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Reynolds, James William Bromley DFC (Flying Officer)

Killed in Action 1943-05-04

Birth Date: 1922-01-01 (age 21)

Son of James L. Reynolds and Margaret Reynolds, of Pembroke, Ontario.

Home: Pembroke, Ontario

Decorations: DFC


Distinguished Service Cross
Service
RCAF
Unit
174 Sqn- Squadron (RAF)
Attack
Rank
Flying Officer
Marshal
Air Chief MarshalA/C/M
Air MarshalA/M
Air Vice MarshalA/V/M
Air CommodoreA/C
Group CaptainG/C
Wing CommanderW/C
Squadron LeaderS/L
Flight LieutenantF/L
Flying OfficerF/O
Pilot OfficerP/O
Warrant Officer 1st ClassWO1
Warrant Officer 2nd ClassWO2
Flight SergeantFS
SergeantSGT
CorporalCPL
Senior AircraftmanSAC
Leading AircraftmanLAC
Aircraftman 1st ClassAC1
Aircraftman 2nd ClassAC2
Position
Pilot
Service Numbers
J/15356
174 Squadron (Attack). BROTHER to John Albert Reynolds. F/O Reynolds was killed when his Typhoon aircraft EK 186 suffered structural failure of the fuselage just in front of the tail and crashed.

Canada Source Canadian Virtual War Memorial

Canada Primary Source Library and Archives Canada Service Files (may not exist)

Hawker Typhoon

Source: Harold A Skaarup Web Page (IWM Photo, MH 6864)
Hawker Typhoon Mk. IB (Serial No. RB402), coded 5V-P, of No. 439 Squadron, RCAF, landing at airfield B100, Goch, Germany, ca. 1944

The Hawker Typhoon (Tiffy in RAF slang) is a British single-seat fighter-bomber, produced by Hawker Aircraft. It was intended to be a medium-high altitude interceptor, as a replacement for the Hawker Hurricane but several design problems were encountered and it never completely satisfied this requirement.

The Typhoon was originally designed to mount twelve .303 inch (7.7 mm) Browning machine guns and be powered by the latest 2,000 hp engines. Its service introduction in mid-1941 was plagued with problems and for several months the aircraft faced a doubtful future. When the Luftwaffe brought the formidable Focke-Wulf Fw 190 into service in 1941, the Typhoon was the only RAF fighter capable of catching it at low altitudes; as a result it secured a new role as a low-altitude interceptor.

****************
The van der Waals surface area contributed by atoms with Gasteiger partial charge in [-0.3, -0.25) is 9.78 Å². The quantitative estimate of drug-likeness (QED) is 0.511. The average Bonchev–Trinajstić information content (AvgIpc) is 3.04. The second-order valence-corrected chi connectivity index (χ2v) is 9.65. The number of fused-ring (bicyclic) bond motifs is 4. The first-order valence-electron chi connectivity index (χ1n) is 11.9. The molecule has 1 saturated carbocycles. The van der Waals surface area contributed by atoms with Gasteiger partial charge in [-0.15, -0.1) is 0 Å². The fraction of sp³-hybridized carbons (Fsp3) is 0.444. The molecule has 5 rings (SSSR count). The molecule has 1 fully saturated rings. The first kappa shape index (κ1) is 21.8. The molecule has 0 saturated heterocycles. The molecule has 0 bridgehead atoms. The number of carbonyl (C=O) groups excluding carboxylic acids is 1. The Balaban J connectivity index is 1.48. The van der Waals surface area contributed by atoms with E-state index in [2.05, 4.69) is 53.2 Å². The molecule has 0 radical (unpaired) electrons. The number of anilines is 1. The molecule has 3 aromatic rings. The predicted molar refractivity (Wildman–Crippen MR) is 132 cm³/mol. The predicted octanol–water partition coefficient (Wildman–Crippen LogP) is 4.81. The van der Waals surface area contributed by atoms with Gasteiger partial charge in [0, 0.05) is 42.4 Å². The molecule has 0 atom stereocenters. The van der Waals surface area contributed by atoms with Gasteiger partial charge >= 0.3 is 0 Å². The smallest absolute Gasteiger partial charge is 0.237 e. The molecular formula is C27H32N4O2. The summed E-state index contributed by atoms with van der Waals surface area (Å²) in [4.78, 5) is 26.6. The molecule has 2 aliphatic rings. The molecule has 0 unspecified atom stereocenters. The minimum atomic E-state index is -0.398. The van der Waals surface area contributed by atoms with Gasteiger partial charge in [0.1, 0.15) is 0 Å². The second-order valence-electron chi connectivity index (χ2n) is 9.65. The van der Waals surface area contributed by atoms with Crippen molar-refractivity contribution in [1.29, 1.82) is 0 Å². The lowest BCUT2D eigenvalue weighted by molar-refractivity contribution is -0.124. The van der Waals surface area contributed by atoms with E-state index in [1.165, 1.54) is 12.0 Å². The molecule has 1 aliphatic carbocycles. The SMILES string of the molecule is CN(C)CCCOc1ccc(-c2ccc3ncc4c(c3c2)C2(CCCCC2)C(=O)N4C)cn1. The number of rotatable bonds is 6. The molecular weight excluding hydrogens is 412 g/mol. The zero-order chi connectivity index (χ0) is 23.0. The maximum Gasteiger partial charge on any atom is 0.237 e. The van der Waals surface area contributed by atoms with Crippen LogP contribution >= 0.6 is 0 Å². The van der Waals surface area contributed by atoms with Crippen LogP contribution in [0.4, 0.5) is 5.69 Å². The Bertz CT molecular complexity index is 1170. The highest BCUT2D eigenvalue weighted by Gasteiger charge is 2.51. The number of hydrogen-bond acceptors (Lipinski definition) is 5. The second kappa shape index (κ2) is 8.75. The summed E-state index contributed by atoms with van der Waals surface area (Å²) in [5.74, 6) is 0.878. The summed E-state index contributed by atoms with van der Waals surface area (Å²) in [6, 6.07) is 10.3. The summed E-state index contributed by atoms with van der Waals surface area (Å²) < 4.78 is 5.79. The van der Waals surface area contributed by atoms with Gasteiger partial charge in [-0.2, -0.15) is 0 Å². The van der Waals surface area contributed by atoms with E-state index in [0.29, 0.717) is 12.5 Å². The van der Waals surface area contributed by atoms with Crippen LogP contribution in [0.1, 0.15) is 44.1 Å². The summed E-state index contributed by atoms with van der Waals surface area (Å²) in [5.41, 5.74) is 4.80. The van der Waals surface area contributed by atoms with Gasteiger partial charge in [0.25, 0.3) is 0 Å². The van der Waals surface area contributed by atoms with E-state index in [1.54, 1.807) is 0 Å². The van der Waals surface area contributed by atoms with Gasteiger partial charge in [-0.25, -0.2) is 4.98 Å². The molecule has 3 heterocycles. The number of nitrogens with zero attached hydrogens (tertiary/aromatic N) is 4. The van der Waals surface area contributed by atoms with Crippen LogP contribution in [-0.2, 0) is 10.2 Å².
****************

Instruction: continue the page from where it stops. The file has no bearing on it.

The Typhoon became established in roles such as night-time intruder and long-range fighter. From late 1942 the Typhoon was equipped with bombs and from late 1943 RP-3 rockets were added to its armoury. With those weapons and its four 20mm Hispano autocannons, the Typhoon became one of the Second World War's most successful ground-attack aircraft.

By 1943, the RAF needed a ground attack fighter more than a "pure" fighter and the Typhoon was suited to the role (and less-suited to the pure fighter role than competing aircraft such as the Spitfire Mk IX). The powerful engine allowed the aircraft to carry a load of up to two 1,000 pounds (450 kg) bombs, equal to the light bombers of only a few years earlier. The bomb-equipped aircraft were nicknamed "Bombphoons" and entered service with No. 181 Squadron, formed in September 1942. Wikipedia

Wkikpedia Wikipedia Hawker Typhoon

General Harold A Skaarup Web Page

YouTube YouTube Hawker Typhoon in action

CASPIR Aircraft Groups:
RCAF 400 Squadron (103), Canadian Aircraft Losses (197)
last update: 2021-09-09 19:34:56

Typhoon Mk. IB EK186



174 Sqn- Squadron (RAF) Attack

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